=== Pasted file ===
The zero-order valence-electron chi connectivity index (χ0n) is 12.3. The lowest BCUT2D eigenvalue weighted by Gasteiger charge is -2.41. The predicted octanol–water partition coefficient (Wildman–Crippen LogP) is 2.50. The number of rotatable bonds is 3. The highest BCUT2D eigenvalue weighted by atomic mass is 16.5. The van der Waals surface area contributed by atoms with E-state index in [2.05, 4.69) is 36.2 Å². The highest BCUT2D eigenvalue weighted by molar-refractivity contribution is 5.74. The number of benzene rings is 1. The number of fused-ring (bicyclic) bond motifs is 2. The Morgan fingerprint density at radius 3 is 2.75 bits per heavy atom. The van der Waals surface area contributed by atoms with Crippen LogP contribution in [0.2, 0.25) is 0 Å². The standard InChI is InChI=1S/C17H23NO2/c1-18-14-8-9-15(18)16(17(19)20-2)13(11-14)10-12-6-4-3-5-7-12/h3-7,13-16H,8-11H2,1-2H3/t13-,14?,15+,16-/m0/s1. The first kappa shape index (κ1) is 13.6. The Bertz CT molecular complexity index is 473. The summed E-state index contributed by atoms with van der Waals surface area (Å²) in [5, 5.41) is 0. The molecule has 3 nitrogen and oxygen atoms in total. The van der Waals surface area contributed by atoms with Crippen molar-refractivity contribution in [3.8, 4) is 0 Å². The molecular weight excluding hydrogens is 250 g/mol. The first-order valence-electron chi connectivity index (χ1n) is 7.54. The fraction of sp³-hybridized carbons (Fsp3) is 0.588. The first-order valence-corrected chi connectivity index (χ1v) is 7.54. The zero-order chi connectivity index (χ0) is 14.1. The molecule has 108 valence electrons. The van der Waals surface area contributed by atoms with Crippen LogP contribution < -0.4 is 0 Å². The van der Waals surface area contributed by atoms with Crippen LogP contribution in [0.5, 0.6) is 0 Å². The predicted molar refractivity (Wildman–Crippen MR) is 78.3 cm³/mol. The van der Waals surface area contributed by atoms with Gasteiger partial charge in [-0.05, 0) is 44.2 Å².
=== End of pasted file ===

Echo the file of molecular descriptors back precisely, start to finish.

The zero-order valence-electron chi connectivity index (χ0n) is 12.3. The lowest BCUT2D eigenvalue weighted by Gasteiger charge is -2.41. The predicted octanol–water partition coefficient (Wildman–Crippen LogP) is 2.50. The number of rotatable bonds is 3. The highest BCUT2D eigenvalue weighted by atomic mass is 16.5. The van der Waals surface area contributed by atoms with E-state index in [2.05, 4.69) is 36.2 Å². The highest BCUT2D eigenvalue weighted by molar-refractivity contribution is 5.74. The number of benzene rings is 1. The number of fused-ring (bicyclic) bond motifs is 2. The Morgan fingerprint density at radius 3 is 2.75 bits per heavy atom. The van der Waals surface area contributed by atoms with Crippen LogP contribution in [0.2, 0.25) is 0 Å². The standard InChI is InChI=1S/C17H23NO2/c1-18-14-8-9-15(18)16(17(19)20-2)13(11-14)10-12-6-4-3-5-7-12/h3-7,13-16H,8-11H2,1-2H3/t13-,14?,15+,16-/m0/s1. The first kappa shape index (κ1) is 13.6. The Bertz CT molecular complexity index is 473. The summed E-state index contributed by atoms with van der Waals surface area (Å²) in [5, 5.41) is 0. The molecule has 3 nitrogen and oxygen atoms in total. The van der Waals surface area contributed by atoms with Crippen molar-refractivity contribution in [3.8, 4) is 0 Å². The molecular weight excluding hydrogens is 250 g/mol. The first-order valence-electron chi connectivity index (χ1n) is 7.54. The fraction of sp³-hybridized carbons (Fsp3) is 0.588. The first-order valence-corrected chi connectivity index (χ1v) is 7.54. The zero-order chi connectivity index (χ0) is 14.1. The molecule has 108 valence electrons. The van der Waals surface area contributed by atoms with Crippen LogP contribution < -0.4 is 0 Å². The van der Waals surface area contributed by atoms with Crippen LogP contribution in [0.5, 0.6) is 0 Å². The predicted molar refractivity (Wildman–Crippen MR) is 78.3 cm³/mol. The van der Waals surface area contributed by atoms with Gasteiger partial charge in [-0.05, 0) is 44.2 Å².